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Union BFT 130-6
Make: union
Type: horizontal-boring-mill-table-type
Model: BFT 130-6
Spindle diameter (mm): 130
Make: union Type: horizontal-boring-mill-table-type Model: BFT 130-6 Spindle diameter (mm): 130 ...
Harry Vraets Machinery

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Australia set to manufacture a research submarine

Posted on 12 Feb 2020 and read 661 times
Australia set to manufacture a research submarineIt is anticipated that a three-year project to design, manufacture and test Australia’s first ‘yellow submarine’ will begin next month in Adelaide, South Australia.

The fully reconfigurable Australian Research Experimental Submarine (ARES) will be used to test the hydrodynamic and crew efficiency of new submarine designs.

The project is a collaboration between several universities, the DST Group and four industry partners: SAAB, ASC, Dassault Systemes and MOOG Australia.

ARES received $150,000 of funding from the South Australian Government last month to boost a $350,000 ‘in kind’ contribution from the participants to fund the project’s first year. An estimated $3 million will be needed to complete the three-year project.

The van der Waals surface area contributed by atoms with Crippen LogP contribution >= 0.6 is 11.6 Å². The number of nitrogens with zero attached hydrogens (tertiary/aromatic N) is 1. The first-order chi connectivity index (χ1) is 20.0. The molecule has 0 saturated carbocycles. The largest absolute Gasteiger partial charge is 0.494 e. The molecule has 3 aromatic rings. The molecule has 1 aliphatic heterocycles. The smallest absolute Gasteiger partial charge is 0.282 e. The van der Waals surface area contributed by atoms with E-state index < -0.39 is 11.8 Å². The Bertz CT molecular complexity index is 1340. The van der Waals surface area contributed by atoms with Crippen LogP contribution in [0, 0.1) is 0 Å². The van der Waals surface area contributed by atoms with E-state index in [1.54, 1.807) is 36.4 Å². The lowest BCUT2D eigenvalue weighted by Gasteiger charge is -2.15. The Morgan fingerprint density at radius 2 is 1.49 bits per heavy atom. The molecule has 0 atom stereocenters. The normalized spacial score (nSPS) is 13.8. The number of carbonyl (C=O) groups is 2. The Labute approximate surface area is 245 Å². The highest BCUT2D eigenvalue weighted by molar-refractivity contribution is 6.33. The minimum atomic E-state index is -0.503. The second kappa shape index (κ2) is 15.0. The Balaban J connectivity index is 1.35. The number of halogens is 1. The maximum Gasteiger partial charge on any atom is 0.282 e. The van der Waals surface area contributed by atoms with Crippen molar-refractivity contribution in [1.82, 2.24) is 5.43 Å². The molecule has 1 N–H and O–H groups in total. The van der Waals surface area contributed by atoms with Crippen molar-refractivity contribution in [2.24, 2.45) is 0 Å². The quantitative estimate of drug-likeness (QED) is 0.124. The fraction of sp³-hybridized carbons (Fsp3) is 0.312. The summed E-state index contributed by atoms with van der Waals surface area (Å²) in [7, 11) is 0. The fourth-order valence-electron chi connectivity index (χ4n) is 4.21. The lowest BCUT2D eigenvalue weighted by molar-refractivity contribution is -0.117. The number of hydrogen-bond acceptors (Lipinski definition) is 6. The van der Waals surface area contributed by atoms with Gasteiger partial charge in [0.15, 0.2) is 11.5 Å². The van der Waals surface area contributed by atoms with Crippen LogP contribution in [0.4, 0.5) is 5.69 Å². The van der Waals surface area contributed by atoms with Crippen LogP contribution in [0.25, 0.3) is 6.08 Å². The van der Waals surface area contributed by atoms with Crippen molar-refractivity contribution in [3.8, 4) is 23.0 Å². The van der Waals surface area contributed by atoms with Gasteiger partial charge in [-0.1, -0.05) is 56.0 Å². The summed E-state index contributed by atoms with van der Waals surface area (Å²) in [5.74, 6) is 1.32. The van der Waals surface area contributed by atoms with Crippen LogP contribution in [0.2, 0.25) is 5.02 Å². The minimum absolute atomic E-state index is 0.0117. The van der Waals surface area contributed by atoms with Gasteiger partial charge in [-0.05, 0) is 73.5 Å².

Project leader Eric Fusil, who is University of Adelaide director of the Shipbuilding Hub for Integrated Engineering and Local Design, said the project would deliver Australia’s first reconfigurable research submarine.

“When you use the controls inside a submarine, you need to know that you are setting the control planes outside at a given angle, along with the effect of that angle for each given speed of the submarine; otherwise, you are at risk of breaching the surface or diving too quickly.

"Despite all our best efforts world-wide, we are still at a point where we cannot use computers to pre-dict that. Actual testing with small-scale submarines is needed to analyse how submarines behave underwater.

Our submarine will have the ability to be adapted to any kind of shape and any location of control plane.”

Early designs show the submarine will be about 7m long and up to 1.8m high. Its yellow colour will allow it to be easily observed during underwater tests.

Initial testing will probably be done in lakes at a depth of 30-40m — deep enough to properly test the submarine’s hydrodynamics but shallow enough for it to be safely recovered by dive teams if it encounters problems.

The first year of the project will mainly involve design work, before procurement, manufacture and testing phases in years two and three.